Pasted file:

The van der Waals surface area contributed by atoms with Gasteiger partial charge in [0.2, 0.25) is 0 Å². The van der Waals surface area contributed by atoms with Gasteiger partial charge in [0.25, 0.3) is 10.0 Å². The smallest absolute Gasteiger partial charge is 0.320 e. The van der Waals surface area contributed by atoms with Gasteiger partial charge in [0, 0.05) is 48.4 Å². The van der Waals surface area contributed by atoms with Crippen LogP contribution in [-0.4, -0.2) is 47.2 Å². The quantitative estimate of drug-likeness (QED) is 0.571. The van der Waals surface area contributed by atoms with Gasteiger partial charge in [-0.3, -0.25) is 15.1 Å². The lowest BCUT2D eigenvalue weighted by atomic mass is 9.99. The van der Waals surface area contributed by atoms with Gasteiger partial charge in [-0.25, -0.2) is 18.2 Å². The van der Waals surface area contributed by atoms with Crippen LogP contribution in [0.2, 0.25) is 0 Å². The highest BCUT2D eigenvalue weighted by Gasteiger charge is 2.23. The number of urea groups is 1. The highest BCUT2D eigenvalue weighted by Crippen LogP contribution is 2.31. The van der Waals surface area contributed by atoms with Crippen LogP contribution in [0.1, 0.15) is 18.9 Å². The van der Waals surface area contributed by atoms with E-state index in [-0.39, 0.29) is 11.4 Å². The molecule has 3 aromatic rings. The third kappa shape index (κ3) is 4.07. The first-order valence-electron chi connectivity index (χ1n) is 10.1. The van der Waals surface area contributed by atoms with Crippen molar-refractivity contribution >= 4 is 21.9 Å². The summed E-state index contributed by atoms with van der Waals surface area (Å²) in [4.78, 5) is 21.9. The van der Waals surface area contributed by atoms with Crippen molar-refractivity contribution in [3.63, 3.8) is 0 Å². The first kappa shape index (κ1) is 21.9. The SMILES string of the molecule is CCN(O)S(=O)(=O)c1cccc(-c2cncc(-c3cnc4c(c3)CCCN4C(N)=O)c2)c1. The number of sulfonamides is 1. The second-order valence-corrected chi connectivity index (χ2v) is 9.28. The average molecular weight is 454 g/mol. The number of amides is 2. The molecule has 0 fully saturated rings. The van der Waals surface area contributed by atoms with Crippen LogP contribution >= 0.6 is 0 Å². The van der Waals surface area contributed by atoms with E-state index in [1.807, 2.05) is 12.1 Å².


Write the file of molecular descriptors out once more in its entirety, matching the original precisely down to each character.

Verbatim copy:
The van der Waals surface area contributed by atoms with Gasteiger partial charge in [0.2, 0.25) is 0 Å². The van der Waals surface area contributed by atoms with Gasteiger partial charge in [0.25, 0.3) is 10.0 Å². The smallest absolute Gasteiger partial charge is 0.320 e. The van der Waals surface area contributed by atoms with Gasteiger partial charge in [0, 0.05) is 48.4 Å². The van der Waals surface area contributed by atoms with Crippen LogP contribution in [-0.4, -0.2) is 47.2 Å². The quantitative estimate of drug-likeness (QED) is 0.571. The van der Waals surface area contributed by atoms with Gasteiger partial charge in [-0.3, -0.25) is 15.1 Å². The lowest BCUT2D eigenvalue weighted by atomic mass is 9.99. The van der Waals surface area contributed by atoms with Gasteiger partial charge in [-0.25, -0.2) is 18.2 Å². The van der Waals surface area contributed by atoms with Crippen LogP contribution in [0.2, 0.25) is 0 Å². The highest BCUT2D eigenvalue weighted by Gasteiger charge is 2.23. The number of urea groups is 1. The highest BCUT2D eigenvalue weighted by Crippen LogP contribution is 2.31. The van der Waals surface area contributed by atoms with Crippen LogP contribution in [0.1, 0.15) is 18.9 Å². The van der Waals surface area contributed by atoms with E-state index in [-0.39, 0.29) is 11.4 Å². The molecule has 3 aromatic rings. The third kappa shape index (κ3) is 4.07. The first-order valence-electron chi connectivity index (χ1n) is 10.1. The van der Waals surface area contributed by atoms with Crippen molar-refractivity contribution >= 4 is 21.9 Å². The summed E-state index contributed by atoms with van der Waals surface area (Å²) in [4.78, 5) is 21.9. The van der Waals surface area contributed by atoms with Crippen molar-refractivity contribution in [3.63, 3.8) is 0 Å². The first kappa shape index (κ1) is 21.9. The SMILES string of the molecule is CCN(O)S(=O)(=O)c1cccc(-c2cncc(-c3cnc4c(c3)CCCN4C(N)=O)c2)c1. The number of sulfonamides is 1. The second-order valence-corrected chi connectivity index (χ2v) is 9.28. The average molecular weight is 454 g/mol. The number of amides is 2. The molecule has 0 fully saturated rings. The van der Waals surface area contributed by atoms with Crippen LogP contribution >= 0.6 is 0 Å². The van der Waals surface area contributed by atoms with E-state index in [1.807, 2.05) is 12.1 Å².